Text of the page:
“The fact that we haven’t done enough outreach does not give anyone — whether they’re housed or unhoused — the right to violate the law and to make our neighborhoods less sanitary,” Councilman Paul Krekorian said in December.

Councilman Mitch O’Farrell complained that decisions about where to clean had sidestepped his office. And in a later interview, Councilman Joe Buscaino argued that police officers should be automatically deployed with the teams, rather than being on call, in order to protect workers and maximize the hours allocated for cleanups.

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If police are not there and cleanup crews are facing a “combative individual, they will take a step back and move on,” Buscaino said. “And when you move on and don’t address the issue, the trash will pile up.”

At the corner of 3rd and Main streets downtown, Anthony Angel tinkered with the red frame of a bicycle Tuesday as his dog Gunner slumped in their tent. He said he regularly loses his belongings during cleanups — sometimes clothing, sometimes his insulin.

“They give you 30 minutes to pack up your belongings. They will throw all your stuff out,” Angel said, complaining that police “are there to be the bullies.”

The Los Angeles Police Department’s homeless coordinator, Cmdr. Don Graham, said police are not being called out by CARE very often, pegging the rate at 8.2% of cleanups in December and lower in other months. Graham argued that low rate was a sign that city workers were building ties with homeless people that reduced the need for police intervention.

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Before the program was begun, Services Not Sweeps activists had protested the fact that police officers would still be involved in cleanups at all, arguing that it undermined outreach. Jed Parriott, a Street Watch L.A. organizer, said that over time, the focus of the program seemed to have shifted back toward enforcing city rules, with outreach taking a back seat.

“We all want trash picked up. I don’t want to see needles on the sidewalk either. But the answer is trash pickup and sharps containers,” Parriott said. “Throwing out everyone’s stuff again will not do anything.”

Some said the city had effectively rolled back the program already.

“It is exactly the same” as before, said one homeless services provider, who declined to be named because she lacked authorization to speak publicly. “Except that we’re present. It ends up damaging outreach on the whole.”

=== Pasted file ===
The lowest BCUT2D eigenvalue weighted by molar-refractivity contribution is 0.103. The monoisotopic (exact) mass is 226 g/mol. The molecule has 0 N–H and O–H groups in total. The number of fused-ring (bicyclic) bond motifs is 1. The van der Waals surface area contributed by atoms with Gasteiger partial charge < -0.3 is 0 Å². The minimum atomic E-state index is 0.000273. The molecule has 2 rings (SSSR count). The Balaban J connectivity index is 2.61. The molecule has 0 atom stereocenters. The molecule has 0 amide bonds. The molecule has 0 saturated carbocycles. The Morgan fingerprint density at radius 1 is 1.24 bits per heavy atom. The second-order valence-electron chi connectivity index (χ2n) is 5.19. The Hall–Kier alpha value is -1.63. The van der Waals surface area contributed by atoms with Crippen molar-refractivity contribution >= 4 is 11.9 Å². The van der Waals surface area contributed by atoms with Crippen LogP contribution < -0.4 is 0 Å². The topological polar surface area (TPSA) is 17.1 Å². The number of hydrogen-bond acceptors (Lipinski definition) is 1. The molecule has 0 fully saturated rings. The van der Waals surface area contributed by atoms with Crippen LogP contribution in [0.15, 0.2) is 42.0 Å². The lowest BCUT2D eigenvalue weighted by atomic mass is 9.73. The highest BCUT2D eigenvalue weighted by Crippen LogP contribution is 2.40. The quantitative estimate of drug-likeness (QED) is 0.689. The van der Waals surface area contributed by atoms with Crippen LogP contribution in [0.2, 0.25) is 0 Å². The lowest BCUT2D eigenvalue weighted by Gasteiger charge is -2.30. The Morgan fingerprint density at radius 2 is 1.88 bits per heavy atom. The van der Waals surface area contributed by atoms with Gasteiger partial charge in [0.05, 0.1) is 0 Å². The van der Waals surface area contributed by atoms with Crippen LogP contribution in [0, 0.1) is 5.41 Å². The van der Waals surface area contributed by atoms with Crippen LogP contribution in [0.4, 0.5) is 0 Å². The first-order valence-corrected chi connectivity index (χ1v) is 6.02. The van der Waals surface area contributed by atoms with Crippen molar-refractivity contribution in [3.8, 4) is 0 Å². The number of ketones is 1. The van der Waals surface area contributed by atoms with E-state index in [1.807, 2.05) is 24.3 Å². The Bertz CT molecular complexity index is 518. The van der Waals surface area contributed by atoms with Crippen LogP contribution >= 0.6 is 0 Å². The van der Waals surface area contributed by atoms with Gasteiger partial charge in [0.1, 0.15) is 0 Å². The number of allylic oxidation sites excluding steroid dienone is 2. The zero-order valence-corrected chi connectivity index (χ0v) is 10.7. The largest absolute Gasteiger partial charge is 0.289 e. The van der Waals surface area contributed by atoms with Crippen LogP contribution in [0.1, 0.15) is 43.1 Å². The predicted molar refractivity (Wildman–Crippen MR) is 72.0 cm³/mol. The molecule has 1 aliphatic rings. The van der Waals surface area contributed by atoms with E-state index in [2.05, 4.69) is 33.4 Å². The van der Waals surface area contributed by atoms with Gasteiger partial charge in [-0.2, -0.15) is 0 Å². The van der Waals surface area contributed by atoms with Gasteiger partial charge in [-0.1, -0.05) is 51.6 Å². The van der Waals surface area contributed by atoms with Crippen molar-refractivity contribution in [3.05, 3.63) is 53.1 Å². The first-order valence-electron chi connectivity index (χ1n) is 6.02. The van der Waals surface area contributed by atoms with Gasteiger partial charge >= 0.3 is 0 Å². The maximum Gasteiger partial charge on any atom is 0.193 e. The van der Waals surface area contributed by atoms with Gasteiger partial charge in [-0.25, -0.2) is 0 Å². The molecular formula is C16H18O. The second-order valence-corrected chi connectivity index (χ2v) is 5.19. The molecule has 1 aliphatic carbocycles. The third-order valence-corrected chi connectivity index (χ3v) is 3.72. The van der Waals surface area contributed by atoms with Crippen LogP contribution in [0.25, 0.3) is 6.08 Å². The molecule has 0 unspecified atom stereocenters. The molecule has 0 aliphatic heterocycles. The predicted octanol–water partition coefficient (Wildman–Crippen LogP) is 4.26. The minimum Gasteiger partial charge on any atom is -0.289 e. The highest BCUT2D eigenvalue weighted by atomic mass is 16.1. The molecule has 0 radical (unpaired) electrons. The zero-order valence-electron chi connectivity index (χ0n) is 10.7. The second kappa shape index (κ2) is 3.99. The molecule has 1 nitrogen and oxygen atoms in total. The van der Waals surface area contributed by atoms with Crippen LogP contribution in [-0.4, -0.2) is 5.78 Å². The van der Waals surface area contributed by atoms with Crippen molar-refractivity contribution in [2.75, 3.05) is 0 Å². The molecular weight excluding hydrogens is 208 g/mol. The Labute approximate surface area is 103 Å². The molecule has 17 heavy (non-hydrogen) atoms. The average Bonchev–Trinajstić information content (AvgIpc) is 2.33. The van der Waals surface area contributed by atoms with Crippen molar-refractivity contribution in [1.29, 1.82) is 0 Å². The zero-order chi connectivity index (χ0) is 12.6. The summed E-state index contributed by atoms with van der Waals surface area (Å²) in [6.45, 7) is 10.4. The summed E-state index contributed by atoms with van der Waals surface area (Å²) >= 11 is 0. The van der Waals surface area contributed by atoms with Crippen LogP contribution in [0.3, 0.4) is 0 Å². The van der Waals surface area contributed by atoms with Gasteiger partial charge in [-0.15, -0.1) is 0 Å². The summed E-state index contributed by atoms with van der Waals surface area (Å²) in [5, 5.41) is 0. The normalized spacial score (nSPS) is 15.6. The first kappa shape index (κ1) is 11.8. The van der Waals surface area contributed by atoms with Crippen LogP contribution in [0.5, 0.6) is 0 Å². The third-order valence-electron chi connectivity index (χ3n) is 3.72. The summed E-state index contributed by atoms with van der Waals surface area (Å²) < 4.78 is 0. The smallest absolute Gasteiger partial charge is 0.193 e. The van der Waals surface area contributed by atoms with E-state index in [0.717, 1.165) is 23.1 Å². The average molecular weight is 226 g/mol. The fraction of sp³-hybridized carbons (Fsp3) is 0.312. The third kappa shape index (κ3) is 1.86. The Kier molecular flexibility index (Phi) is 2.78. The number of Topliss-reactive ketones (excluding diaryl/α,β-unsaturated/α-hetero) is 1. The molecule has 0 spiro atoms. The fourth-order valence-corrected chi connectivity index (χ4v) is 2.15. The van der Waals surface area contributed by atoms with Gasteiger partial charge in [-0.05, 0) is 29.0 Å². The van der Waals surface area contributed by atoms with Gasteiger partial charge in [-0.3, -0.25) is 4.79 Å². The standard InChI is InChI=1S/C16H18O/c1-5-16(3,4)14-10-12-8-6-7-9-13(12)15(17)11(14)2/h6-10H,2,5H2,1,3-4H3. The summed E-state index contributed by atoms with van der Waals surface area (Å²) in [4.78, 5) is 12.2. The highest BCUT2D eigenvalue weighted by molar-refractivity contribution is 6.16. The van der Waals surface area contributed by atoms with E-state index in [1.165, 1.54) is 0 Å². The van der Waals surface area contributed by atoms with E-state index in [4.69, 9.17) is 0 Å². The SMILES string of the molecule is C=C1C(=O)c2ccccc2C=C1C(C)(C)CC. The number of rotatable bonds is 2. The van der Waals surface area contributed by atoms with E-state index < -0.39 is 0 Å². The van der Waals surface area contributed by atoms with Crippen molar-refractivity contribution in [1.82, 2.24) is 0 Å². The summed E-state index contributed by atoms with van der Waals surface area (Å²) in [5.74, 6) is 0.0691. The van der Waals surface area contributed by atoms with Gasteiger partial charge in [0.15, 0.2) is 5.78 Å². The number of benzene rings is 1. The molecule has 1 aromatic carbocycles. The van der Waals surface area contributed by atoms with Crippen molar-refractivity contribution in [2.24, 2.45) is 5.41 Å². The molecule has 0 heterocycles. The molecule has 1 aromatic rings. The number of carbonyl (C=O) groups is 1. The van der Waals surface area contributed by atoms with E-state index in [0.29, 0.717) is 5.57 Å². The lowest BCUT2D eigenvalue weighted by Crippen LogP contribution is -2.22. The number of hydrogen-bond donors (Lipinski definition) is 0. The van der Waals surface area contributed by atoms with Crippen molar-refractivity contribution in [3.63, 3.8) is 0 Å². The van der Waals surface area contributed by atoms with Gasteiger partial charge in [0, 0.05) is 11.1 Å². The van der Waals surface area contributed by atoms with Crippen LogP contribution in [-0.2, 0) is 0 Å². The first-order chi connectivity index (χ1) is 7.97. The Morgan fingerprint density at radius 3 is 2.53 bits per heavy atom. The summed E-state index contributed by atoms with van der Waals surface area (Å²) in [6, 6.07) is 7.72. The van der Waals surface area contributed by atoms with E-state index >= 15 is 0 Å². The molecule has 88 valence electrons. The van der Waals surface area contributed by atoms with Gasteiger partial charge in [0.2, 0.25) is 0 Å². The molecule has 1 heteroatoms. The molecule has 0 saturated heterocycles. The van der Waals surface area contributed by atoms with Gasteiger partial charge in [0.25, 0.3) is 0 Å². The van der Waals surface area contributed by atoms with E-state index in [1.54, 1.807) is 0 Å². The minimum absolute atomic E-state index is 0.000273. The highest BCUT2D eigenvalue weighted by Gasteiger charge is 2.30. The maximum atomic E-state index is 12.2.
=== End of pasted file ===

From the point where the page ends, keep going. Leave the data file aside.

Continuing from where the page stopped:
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Garcetti spokesman Alex Comisar said that despite such remarks, the November training “was not the result of any changes to the program,” calling it “a quality control measure to ensure everyone understands their roles.”

Sanitation officials said that starting this week, there will be several adjustments to the citywide program: Police officers, who have been deployed in the same zones as cleanup teams so sanitation workers could call for help, will now be sent out with cleanup teams at any sites where city officials have safety concerns.

Council offices will now have more control over which areas are cleaned up. And cleanup teams will “fully enforce” 56.11 at every site they visit, ensuring that bulky or hazardous items are impounded and thrown away, sanitation officials said in a report.

Despite the complaints, sanitation officials said the CARE program had doubled the number of cleanups performed monthly in Los Angeles.

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Krekorian said Tuesday that although he had voiced concerns, a “softer touch” had generally worked in his Valley district, where homeless people had gotten trash cans and were keeping their encampments tidier than before.

The downside of that softer touch, he said, was “inconsistent messaging” about what people could keep with them on the streets. Still, Krekorian said, “I think we’re getting closer to the right balance.”

Times staff writer Benjamin Oreskes contributed to this report.